Eugene Fischer, “The New Mother” (Asimov’s Science Fiction, April/May 2015)
While single-gender worlds are not new in science fiction, this is a rare consideration of the start of such a transformation, by way of a sexually transmitted disease that renders the infected person’s gametes diploid. For men, the result is infertility. For women, the result is the capacity to reproduce asexually: spontaneous pregnancies (unless they take a hormonal contraceptive) of genetically identical clones. As the story guides readers through the initial outbreak via journalistic and personal lenses, a range of reactions is highlighted: legislative action, scientific study, religious outrage, and burgeoning panic. This is a timely story, given the current political climate in the United States (where the story is set) with increasingly invasive attempts to police bodies across gender lines.
Pat Schmatz, Lizard Radio (Candlewick, 2015)
Kivali gives voice to the frustration often felt by children and young adults who do not “fit” as either male or female. In this dystopian society, children are given gender tests at an early age and then trained to live as the gender they tested for. Aspects of this world, for example, post-decision gender training, speak of the lived experience of many trans people forced to earn their transition by acting as female/male as possible. The book also points out the pitfalls of a codified, binary, externally decided approach to transgender lives when there are always people who fall outside of these expectations. Some of the mysteries of this world remain unexplained to the reader just as they are unanswered for Kivali, who finds her independence when a sudden upheaval in her life leads to a choice of conforming or forging her own path.
In addition to selecting the winner, each jury chooses a Tiptree Award Honor List. The Honor List is a strong part of the award’s identity and is used by many readers as a recommended reading list. We are especially delighted that this year’s Honor List includes graphic novels and a television show, as well as written fiction. Honor List items (in alphabetical order by the author’s or creator’s last name) are:
Susan Jane Bigelow, “Sarah’s Child” (Strange Horizons, 19 May 2014)
A story of getting to see what happened on the path not chosen and having the chance to evaluate whether the original choice was the right one. Sarah dreams of the child she cannot bear in her assigned-male-at-birth body and struggles with her deep sense of grief. In a parallel universe she’s able to breach, Sarah’s son has an alternate mother, a woman born with a womb, but without the strength to come out to her family. Sarah and June—two women with the same identity, albeit in different bodies—each learn from the other how to be a more courageous version of themselves.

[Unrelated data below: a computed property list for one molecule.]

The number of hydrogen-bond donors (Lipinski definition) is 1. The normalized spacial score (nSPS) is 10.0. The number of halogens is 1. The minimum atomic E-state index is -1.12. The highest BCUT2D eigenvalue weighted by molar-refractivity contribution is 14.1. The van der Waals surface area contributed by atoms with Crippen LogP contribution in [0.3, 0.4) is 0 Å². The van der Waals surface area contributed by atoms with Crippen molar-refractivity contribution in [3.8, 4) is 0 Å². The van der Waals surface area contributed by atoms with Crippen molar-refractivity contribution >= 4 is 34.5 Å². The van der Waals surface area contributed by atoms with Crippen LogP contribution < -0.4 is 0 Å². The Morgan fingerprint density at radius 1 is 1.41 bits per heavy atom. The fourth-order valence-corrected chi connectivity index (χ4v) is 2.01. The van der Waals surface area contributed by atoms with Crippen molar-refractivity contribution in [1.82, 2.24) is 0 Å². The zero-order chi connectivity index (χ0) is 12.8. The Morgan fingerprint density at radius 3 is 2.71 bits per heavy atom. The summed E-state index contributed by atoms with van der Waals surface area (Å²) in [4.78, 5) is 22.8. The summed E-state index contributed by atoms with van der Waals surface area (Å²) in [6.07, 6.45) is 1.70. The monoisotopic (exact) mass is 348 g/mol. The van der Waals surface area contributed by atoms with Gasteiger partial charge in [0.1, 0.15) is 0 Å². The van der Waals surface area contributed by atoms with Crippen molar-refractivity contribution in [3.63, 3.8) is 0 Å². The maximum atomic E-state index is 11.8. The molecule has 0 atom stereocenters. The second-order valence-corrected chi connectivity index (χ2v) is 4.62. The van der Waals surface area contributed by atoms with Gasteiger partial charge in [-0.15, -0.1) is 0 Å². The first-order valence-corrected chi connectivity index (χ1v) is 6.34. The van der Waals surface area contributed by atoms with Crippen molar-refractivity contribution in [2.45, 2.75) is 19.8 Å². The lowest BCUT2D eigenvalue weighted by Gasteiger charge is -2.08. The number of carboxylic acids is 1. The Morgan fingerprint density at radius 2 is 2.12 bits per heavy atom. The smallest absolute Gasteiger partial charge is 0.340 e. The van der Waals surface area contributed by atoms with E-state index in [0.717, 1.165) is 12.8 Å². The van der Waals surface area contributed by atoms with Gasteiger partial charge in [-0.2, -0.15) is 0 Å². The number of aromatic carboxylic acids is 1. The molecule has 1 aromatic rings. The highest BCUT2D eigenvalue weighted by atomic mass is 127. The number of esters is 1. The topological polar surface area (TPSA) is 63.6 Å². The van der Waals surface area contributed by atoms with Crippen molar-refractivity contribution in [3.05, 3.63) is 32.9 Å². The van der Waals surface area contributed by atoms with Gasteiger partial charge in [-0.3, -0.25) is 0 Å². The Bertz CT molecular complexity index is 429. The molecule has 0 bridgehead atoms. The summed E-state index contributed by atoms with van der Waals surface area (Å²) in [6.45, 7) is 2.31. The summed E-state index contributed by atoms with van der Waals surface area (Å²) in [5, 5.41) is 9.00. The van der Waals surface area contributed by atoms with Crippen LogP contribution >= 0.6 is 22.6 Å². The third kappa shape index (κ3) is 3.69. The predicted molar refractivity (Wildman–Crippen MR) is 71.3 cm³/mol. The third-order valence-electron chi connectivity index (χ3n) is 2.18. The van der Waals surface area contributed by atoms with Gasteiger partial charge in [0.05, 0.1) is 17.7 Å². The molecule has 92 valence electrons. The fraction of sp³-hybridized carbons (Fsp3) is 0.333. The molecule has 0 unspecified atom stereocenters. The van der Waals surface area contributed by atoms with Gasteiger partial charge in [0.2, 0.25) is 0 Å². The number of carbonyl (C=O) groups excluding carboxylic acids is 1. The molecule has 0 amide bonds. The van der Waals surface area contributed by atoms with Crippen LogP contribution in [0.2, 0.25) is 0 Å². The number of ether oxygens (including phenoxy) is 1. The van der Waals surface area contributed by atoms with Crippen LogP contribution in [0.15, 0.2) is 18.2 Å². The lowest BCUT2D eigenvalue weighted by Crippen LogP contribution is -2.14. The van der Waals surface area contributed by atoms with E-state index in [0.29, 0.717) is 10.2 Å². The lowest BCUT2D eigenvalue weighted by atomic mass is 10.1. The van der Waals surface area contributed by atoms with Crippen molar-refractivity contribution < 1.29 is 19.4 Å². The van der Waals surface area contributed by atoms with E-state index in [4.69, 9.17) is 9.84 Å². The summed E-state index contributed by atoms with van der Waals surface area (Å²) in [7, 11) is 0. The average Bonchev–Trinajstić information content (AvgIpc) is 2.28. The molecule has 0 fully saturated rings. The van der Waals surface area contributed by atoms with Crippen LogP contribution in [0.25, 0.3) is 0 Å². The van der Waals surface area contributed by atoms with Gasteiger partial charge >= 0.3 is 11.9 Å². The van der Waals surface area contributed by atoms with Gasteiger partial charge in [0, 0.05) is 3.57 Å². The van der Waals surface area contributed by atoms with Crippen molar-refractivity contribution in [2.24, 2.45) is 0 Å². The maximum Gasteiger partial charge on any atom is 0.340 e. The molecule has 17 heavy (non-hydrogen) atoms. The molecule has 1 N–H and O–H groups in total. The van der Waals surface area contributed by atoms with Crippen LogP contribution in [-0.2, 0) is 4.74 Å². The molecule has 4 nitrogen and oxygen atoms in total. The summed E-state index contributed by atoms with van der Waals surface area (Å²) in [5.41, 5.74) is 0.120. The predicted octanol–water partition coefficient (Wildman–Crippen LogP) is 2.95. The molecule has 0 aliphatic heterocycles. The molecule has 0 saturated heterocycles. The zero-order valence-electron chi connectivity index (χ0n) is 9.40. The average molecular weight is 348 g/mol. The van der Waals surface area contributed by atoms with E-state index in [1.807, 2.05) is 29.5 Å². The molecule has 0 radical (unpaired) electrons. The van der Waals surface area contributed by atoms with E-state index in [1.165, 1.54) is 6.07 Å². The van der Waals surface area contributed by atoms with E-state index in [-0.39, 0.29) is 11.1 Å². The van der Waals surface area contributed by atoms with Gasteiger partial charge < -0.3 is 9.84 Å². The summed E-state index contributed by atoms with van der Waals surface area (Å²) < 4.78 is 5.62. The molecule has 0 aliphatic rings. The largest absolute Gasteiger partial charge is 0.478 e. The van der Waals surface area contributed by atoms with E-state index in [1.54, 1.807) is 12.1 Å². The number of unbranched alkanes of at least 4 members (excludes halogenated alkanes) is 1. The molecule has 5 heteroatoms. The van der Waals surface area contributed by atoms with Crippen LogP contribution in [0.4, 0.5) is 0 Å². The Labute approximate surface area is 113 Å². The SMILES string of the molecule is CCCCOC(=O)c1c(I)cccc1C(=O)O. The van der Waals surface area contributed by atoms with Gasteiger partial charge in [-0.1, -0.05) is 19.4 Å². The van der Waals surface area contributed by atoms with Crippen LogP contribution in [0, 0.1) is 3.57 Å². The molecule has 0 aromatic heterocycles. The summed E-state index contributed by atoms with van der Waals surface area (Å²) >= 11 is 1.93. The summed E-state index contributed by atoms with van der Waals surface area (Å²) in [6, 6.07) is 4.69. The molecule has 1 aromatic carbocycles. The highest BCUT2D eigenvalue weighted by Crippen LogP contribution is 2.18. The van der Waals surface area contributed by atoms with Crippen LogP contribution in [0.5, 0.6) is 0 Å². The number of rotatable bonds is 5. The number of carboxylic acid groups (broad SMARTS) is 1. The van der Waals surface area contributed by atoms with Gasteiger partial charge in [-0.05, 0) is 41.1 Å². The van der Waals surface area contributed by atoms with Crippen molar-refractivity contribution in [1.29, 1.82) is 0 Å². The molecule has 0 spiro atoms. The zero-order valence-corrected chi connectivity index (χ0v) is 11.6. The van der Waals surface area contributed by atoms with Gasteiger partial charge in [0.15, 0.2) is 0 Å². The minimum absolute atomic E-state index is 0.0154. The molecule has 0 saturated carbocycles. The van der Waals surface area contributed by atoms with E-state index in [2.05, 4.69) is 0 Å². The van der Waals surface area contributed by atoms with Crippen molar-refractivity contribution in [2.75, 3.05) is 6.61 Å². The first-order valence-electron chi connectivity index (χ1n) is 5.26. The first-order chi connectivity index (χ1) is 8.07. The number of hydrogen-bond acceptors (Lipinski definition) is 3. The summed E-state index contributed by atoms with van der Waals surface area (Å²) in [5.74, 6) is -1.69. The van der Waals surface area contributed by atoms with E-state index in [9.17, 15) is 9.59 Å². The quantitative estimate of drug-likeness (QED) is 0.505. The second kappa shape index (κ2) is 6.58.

Nino Cipri, “The Shape of My Name” (Tor.com, 4 March 2015)
This quiet story of trans identity is tender and beautifully written, but does not pull its punches in terms of the personal hypocrisies of the characters, the compromises they make, or the ways that cruelty and pain are tied to the riskiness of love (and time travel). The relationship between the viewpoint character and their mother, in particular, is beautifully (if painfully) nuanced.
Carola Dibbell, The Only Ones (Two Dollar Radio 2015)
Told from the point of view of a young woman supporting herself through medical experimentation, the novel is thoughtful and astute in the way it explores the nexus of social and economic power with technology, racism, and sexism. It has important things to say about the way women’s bodies are treated as resources by institutions that exploit them for economic and political gain, and the ways in which desperate and disempowered women are forced into dangerous collaborations with their oppressors.
It’s the aftermath of a galactic war and instead of Odysseus, we have Odyssia and her crew. This is not the first time Homer’s Odyssey has been retold; the gods are still as meddlesome and trying as ever and the heroine’s journey home is still set to take years. What compels readers to return is the combination of non-linear storytelling and arresting visuals that complement the gender-flipped characters and their struggles against cosmic forces greater than themselves.
Alex Marshall, A Crown for Cold Silver (Orbit 2015)
A rollicking epic adventure with an appealing older female main character who clearly has issues beyond just dealing with whomever is trying to kill her and an extended (and extensive) cast who slowly wind their way through this world to band together. It upends most of the usual gender tropes one would find in the sprawling fantasy category, with women as likely as men to be in any particular role, and sexuality not particularly defining of anything except who you’re attracted to.
Seanan McGuire, “Each to Each” (Lightspeed, June 2014, Women Destroy Science Fiction!)
A post-humanist analogy of weaponized femininity, where essentialist notions of gender are deployed by a patriarchal military structure looking for the perfect soldier in a particular niche. The unintended result is a women-centered subculture with the power and opportunity to strike out on their own, for those with the inclination and independence to trade some of the trappings of humanity for that freedom. It’s a fascinating, nuanced, and furious exploration of a range of ideas around women and beauty, the military, body modification, and loyalty.